Quantum computers may be the perennial ”computer of the future,” but if (or when) they do become a reality, their sheer power could threaten the security of our information-technology infrastructure. Online shopping, e-mail, and automatic software updates rely on public-key cryptography methods to ensure those transactions are safe. The two main methods of public-key cryptography are RSA, which is based on an algorithm that relies on the difficulty of factoring large numbers, and elliptic-curve cryptography (ECC), which is based on the mathematical structure of elliptical curves. But a quantum computer could quickly crack either cryptosystem. In October, the University of Cincinnati hosted an international cryptography conference with industry and government experts to address this very problem.
IEEE Spectrum’s Monica Heger talked to Jintai Ding, conference cochair and professor of mathematics at the University of Cincinnati, about the possible solutions to the quantum computer problem.
IEEE Spectrum: What is the problem that quantum computers pose to our current cryptosystems?
Jintai Ding: If we have a quantum computer powerful enough, theoretically speaking it can break RSA and ECC systems. So if we have a powerful quantum computer, then the public-key system is finished.
The public key is important in our communication system. In my personal opinion, software updates are probably the most important thing. When your computer gets a software update, how does it know it’s from Microsoft and not somebody else who is pretending to be Microsoft? The public key is used to authenticate, so your computer has a way to tell if it’s indeed from Microsoft or not. So if somebody breaks that public system, which is RSA, then they can send you the software telling you that this is a software update from Microsoft, and your computer will think it is true. And then your whole computer can be wiped out.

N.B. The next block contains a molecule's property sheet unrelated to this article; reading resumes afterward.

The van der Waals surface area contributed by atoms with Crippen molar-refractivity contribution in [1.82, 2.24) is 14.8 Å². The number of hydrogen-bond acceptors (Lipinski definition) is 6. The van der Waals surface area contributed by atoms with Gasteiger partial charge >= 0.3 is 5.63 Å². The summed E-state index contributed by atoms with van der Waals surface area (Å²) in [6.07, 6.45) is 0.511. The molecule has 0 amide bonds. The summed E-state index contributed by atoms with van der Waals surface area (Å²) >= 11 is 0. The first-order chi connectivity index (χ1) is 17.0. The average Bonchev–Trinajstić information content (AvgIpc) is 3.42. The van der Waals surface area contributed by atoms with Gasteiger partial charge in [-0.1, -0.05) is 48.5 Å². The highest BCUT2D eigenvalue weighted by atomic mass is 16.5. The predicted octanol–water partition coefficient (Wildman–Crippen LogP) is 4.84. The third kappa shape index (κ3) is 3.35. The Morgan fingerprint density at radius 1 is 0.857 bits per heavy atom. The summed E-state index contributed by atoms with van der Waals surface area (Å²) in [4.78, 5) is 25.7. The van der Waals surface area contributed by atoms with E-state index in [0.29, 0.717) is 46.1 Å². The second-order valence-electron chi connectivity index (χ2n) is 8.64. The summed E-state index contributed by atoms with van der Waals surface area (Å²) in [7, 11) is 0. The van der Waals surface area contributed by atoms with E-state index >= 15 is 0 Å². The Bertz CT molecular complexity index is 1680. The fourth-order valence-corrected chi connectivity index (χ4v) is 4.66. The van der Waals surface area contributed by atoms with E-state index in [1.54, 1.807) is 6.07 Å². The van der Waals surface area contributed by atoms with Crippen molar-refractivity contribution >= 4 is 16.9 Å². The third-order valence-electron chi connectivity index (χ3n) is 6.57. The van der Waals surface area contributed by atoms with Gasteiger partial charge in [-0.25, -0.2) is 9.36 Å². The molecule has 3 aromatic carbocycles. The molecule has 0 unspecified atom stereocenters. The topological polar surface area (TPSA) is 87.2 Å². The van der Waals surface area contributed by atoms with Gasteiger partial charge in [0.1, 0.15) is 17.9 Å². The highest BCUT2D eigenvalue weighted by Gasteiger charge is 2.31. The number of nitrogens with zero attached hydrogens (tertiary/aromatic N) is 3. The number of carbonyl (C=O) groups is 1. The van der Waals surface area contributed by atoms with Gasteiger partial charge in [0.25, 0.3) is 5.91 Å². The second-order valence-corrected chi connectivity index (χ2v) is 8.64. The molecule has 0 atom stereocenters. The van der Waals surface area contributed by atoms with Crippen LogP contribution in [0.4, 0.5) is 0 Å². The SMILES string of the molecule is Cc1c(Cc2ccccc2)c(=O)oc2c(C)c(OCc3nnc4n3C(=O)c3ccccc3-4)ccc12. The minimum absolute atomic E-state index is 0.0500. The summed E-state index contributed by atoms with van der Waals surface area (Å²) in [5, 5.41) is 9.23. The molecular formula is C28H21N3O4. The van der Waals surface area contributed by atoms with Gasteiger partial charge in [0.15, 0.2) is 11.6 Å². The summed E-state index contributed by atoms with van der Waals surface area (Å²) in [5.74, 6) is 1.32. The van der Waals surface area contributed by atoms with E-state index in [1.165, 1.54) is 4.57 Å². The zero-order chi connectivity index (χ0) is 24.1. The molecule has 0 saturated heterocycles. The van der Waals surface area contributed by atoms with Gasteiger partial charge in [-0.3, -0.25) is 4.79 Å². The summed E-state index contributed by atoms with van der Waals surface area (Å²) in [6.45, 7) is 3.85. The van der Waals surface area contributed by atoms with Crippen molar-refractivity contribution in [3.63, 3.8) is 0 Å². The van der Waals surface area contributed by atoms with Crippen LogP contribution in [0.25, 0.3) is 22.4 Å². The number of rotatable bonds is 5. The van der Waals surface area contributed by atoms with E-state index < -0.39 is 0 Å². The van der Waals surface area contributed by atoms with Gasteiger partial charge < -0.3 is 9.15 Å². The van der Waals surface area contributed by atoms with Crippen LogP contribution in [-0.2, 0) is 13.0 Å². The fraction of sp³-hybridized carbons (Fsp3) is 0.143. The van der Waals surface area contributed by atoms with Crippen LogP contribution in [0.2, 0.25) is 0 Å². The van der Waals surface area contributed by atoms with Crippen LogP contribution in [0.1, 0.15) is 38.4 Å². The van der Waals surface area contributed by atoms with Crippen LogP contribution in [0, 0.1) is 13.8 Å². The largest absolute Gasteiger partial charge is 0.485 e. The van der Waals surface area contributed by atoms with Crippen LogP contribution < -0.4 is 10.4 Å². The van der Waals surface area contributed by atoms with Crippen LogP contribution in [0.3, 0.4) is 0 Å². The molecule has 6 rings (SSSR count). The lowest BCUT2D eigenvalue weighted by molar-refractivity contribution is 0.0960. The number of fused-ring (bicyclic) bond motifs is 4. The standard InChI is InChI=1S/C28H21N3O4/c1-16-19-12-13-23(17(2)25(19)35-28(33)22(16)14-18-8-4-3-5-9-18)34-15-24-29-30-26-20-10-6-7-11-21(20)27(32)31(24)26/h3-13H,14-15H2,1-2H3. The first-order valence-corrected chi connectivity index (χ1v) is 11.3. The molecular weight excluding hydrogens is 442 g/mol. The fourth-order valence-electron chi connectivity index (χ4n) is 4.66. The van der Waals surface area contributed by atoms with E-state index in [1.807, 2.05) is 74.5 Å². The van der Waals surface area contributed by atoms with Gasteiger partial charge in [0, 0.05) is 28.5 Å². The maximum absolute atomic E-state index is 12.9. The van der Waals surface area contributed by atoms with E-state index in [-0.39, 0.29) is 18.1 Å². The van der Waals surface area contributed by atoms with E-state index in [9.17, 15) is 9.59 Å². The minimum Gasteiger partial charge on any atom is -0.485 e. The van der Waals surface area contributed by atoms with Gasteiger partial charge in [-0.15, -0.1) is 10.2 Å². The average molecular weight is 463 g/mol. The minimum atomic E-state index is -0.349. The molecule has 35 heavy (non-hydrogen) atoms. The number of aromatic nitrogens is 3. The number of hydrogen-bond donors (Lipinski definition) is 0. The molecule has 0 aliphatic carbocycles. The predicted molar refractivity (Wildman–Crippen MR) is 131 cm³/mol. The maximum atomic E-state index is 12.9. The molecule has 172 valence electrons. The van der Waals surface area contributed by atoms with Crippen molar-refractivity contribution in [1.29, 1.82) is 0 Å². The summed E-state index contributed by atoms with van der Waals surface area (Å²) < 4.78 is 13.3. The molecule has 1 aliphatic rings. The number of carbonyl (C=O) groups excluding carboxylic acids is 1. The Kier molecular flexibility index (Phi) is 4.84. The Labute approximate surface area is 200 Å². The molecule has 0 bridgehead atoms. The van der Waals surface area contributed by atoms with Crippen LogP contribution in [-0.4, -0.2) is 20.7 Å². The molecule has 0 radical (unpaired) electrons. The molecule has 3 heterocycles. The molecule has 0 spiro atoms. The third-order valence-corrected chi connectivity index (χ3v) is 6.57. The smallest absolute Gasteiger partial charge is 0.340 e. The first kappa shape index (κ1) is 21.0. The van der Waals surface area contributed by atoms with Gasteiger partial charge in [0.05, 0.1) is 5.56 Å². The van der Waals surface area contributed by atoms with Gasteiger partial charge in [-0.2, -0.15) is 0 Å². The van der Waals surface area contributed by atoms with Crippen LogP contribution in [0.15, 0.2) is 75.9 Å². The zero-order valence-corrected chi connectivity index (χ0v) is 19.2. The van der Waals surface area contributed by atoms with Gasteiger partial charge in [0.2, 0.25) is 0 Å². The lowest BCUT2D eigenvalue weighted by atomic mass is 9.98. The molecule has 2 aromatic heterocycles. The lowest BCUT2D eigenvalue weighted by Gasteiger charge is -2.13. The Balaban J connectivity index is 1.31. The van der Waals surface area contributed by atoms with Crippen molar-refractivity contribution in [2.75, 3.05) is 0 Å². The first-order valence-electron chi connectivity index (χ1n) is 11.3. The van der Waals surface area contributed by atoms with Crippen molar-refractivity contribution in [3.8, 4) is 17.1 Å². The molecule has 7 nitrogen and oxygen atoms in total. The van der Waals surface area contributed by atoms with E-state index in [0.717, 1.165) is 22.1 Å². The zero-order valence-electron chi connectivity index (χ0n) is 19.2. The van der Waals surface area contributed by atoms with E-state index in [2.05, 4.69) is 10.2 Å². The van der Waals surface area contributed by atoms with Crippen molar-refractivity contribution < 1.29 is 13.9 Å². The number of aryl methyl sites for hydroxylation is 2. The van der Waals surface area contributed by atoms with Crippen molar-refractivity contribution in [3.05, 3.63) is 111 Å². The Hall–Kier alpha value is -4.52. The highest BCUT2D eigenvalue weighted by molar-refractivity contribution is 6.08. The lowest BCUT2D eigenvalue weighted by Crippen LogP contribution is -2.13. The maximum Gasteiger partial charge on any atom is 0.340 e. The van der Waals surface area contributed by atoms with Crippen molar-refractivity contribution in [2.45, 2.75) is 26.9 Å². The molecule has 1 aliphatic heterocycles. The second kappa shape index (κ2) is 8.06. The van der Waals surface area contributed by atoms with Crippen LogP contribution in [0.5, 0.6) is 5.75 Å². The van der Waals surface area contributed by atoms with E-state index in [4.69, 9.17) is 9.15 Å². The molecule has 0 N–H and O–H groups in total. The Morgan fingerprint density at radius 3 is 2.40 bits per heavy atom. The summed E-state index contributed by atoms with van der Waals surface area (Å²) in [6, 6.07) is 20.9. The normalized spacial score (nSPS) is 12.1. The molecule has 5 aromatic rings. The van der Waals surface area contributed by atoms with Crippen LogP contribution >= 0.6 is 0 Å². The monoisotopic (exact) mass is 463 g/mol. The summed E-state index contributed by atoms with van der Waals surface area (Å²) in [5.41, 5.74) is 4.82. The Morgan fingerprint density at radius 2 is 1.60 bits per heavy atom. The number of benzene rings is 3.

Spectrum: Did you come away from the conference feeling like there were good solutions to this problem?
JD: I wouldn’t say ”solutions” yet. There are people who are trying to find public-key cryptosystems that have the potential to resist quantum computer attacks. So there are four main areas that are developing. And the difference is that they use different mathematical structures.
One area is code based, which uses the theory of error-correcting code. Another is lattice based, where the problem is finding the shortest vector for a lattice, which means given any point in space, you find the nearest point of the lattice from it.
There’s also the hashbased signature scheme, which is a little bit different. It relies on being able to develop secure hash functions [procedures for producing a single unique number that describes a large data set], but that is tricky.
And the last one is a multivariate public-key system. The security assumption here is that a set of polynomial equations—nonlinear quadratic, for example—is very difficult to solve.
These four types, at least for the moment, could resist quantum computer attacks.